TL:DR - You need to nominate a beneficiary via your Super Fund.
What happens to your Super when you die?
Most reasonable people would expect that their Super would be included as an asset in their estate and as such be subject to the wishes detailed in their Last Will and Testament.However that is not the case.
Your superannuation is controlled by the trustee of your super-fund, and THEY get to decide where the funds go when you shuffle off.So what's going on here?
Your Last Will and Testament dictates what happens to all the assets that you personally own. But the funds in your Super are actually owned by the Trustee - when you retire they kindly start giving some of it back to you. Under Australian law the trustee of the superfund decides who receives your superannuation death benefit.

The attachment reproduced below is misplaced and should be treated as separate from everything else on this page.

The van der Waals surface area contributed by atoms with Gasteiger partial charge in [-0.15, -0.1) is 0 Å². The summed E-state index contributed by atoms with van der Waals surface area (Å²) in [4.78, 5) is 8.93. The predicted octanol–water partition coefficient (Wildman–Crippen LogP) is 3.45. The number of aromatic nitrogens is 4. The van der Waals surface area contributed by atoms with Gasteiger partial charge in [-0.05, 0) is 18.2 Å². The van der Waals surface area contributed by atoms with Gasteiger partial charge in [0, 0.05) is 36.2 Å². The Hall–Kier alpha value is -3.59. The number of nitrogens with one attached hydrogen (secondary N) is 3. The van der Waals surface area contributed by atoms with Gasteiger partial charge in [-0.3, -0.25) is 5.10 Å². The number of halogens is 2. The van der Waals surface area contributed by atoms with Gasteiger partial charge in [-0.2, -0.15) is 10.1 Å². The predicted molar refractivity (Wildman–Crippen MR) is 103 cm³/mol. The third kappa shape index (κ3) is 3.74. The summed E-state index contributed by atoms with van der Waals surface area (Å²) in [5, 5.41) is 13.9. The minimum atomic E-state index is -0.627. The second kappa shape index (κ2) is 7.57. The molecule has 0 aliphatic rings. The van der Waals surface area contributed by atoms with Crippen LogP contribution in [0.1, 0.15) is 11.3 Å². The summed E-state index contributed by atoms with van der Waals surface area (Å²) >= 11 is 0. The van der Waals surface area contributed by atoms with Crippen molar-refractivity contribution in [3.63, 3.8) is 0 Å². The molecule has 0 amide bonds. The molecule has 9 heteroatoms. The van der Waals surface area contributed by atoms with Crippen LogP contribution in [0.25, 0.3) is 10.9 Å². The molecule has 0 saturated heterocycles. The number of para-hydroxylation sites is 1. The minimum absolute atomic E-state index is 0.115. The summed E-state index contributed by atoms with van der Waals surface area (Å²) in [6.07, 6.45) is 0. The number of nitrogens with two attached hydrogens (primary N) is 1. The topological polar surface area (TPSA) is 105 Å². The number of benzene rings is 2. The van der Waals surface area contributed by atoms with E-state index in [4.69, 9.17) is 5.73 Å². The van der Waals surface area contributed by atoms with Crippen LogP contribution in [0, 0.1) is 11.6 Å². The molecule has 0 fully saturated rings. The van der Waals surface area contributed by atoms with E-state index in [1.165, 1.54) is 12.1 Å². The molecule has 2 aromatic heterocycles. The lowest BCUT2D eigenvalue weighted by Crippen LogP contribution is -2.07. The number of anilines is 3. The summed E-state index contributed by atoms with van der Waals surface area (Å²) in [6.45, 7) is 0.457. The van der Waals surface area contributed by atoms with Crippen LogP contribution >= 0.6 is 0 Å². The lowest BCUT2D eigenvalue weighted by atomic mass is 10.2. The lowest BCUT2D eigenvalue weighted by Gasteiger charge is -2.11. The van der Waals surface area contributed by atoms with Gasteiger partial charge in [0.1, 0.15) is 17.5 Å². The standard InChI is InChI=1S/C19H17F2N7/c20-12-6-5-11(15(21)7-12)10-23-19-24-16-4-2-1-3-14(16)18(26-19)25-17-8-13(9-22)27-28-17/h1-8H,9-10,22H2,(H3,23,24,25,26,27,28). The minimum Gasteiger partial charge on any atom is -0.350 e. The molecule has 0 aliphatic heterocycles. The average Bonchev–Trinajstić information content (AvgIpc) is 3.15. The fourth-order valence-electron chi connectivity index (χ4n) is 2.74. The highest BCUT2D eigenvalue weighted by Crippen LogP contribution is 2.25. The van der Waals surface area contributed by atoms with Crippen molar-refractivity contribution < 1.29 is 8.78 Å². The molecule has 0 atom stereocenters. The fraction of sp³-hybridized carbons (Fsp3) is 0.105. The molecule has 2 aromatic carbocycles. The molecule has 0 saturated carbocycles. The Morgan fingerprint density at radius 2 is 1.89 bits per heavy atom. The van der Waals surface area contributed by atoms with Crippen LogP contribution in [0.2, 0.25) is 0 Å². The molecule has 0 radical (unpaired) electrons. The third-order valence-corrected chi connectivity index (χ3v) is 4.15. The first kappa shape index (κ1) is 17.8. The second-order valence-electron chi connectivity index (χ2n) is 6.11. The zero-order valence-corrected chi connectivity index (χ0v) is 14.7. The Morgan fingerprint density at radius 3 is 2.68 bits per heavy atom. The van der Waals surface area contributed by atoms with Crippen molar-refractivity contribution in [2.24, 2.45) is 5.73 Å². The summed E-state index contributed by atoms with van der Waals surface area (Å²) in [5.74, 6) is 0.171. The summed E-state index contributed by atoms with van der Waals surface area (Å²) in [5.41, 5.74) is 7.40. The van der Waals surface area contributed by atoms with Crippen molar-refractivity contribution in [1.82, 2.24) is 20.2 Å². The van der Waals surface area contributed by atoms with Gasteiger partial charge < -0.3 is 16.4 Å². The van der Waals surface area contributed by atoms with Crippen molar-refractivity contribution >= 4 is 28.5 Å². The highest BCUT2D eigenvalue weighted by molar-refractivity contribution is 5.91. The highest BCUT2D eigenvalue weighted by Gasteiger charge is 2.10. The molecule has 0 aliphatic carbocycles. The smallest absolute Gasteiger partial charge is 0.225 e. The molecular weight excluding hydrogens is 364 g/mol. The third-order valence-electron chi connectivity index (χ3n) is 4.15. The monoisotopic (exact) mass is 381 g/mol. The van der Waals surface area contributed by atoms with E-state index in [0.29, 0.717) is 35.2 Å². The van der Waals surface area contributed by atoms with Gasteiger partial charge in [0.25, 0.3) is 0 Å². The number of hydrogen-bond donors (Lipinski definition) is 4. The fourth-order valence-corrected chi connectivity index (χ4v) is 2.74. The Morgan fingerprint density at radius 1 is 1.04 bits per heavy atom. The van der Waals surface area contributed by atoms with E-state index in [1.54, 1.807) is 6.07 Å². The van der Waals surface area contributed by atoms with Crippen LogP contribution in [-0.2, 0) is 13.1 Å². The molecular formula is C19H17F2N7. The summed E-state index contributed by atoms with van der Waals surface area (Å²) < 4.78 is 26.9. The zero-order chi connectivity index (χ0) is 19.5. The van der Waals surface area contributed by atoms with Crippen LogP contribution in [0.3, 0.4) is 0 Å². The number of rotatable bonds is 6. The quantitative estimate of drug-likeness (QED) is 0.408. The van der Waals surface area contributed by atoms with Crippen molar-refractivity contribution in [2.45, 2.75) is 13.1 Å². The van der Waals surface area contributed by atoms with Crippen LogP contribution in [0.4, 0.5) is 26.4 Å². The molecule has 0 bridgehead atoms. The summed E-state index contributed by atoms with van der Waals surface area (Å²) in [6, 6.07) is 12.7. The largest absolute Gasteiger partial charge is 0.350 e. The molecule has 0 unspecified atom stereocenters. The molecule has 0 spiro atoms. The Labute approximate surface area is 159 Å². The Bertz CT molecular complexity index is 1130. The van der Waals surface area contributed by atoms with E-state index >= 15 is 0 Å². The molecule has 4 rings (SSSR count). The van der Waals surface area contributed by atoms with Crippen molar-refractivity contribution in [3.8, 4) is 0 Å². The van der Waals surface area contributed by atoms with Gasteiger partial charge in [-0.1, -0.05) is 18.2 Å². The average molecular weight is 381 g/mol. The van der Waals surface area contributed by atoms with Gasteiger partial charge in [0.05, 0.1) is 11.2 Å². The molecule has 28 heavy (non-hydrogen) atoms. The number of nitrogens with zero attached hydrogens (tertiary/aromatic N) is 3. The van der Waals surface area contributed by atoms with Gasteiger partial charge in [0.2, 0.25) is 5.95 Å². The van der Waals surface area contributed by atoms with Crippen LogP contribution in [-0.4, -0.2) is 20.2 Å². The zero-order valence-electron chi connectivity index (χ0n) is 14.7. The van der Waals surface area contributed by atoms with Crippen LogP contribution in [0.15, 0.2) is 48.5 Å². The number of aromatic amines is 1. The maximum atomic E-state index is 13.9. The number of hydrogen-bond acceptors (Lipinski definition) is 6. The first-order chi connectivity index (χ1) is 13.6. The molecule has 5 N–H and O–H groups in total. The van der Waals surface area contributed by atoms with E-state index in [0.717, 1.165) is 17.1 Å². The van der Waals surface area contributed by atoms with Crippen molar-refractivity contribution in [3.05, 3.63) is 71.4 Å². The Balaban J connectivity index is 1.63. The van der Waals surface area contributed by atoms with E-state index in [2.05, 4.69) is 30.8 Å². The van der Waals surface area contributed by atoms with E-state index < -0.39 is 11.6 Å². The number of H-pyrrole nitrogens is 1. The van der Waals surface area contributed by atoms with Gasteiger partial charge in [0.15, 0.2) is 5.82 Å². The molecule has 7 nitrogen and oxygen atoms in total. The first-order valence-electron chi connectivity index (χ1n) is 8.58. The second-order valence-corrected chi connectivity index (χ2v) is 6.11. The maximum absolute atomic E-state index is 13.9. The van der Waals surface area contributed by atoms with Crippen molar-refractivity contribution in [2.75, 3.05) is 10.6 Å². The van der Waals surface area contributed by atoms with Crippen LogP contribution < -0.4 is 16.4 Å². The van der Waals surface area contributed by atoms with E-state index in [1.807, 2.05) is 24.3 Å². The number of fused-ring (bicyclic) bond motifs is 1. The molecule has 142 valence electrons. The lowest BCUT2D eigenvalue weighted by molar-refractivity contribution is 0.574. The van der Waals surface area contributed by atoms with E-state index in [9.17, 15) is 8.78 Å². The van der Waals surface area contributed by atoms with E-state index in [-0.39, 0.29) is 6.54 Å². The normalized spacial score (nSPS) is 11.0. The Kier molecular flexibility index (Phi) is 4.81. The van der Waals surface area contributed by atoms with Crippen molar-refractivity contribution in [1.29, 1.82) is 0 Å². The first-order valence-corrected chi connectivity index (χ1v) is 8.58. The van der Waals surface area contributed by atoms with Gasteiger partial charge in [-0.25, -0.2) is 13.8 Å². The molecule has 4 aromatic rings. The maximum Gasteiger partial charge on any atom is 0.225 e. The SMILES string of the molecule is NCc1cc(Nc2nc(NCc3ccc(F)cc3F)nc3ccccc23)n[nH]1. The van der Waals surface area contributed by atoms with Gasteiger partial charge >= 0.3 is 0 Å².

The Trustee is not going to be around when your Will is read, so you need to tell them in advance who should get your super. Most funds have a form for this sitting on their website. So go and find it now and fill it out.
What if you have no nomination?
Quite often this will lead to the result you may hope for - ie the Trustee will decide to put the super assets into your estate to be distributed as per your Will. But there is no guarantee that will happen.
Of course most legal professionals have expensive lifestyles to support, so what could be handled quite simply - becomes a confusing maze of options. There are Binding and Non-Binding nominations, non-lapsing and lapsing nominations and, let's not forget the Reversionary nomination.
If you are a glutton for punishment there is good article about it here …
Otherwise give your Superfund a call and ask them what you need to do to ensure that your Super goes where you want it to.
N.B. We are not legal advisers and this is not legal advice - just our opinion - it may not be appropriate for you.